After almost thirty years as an educator I feel I can walk in to any school and know what’s important to the adults in that building within five minutes. Actually, it’s got nothing to do with experience and I’m confident anyone reading this post could do the same thing. The key lies in what we choose to spend our time on. I believe our most precious resource in education today is time. Most educators will tell me they don’t have enough time to accomplish the myriad of demands placed on them. I have not yet had an educator tell me they end each day with a half hour to kill and spend it pining away for more paperwork!
If this is the case, how we choose to spend the time we have is a pretty clear indicator of what’s important to us. If your staff engages in the “great late debate” frequently or we spend lots of time talking about food in class or kids wearing hats, then this defines what we see as important. Particularly when those topics come at the sacrifice of engaging in great dialogue about our practice, student progress, and involving parents in our schools. Don’t get me wrong. I’m not suggesting schools ought to ignore the items around expectations and guidelines. I’m just not sure that hours spent talking about tardiness are well spent. The reality is we spend most of that time thinking about new consequences as if that might be the tonic. When I ask educator audiences to raise their hand if anyone can assure me they have never been late to a faculty meeting, I rarely get a hand raised. That doesn’t mean it’s not important, it just not as important as the time we devote to it and the good conversations we sacrifice because of that debate.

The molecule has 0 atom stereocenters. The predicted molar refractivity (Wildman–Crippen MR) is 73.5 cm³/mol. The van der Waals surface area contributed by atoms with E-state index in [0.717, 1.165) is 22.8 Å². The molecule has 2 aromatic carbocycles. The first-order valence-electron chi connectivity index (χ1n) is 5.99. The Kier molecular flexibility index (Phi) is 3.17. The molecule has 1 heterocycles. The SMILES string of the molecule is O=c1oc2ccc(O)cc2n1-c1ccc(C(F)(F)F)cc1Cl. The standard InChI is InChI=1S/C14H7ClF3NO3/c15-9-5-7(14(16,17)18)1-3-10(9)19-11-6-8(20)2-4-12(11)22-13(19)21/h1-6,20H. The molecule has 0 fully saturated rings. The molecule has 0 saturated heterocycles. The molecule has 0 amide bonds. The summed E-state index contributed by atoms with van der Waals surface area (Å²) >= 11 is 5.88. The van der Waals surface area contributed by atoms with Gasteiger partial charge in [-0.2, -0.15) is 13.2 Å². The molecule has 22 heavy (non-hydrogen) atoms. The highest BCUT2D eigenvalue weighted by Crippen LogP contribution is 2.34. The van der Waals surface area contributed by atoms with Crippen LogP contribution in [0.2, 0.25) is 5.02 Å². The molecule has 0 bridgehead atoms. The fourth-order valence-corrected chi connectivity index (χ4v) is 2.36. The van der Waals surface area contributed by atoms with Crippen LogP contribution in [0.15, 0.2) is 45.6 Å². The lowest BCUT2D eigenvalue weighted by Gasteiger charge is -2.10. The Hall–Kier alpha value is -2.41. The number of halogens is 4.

If I come to your school what will I notice in that first five minutes?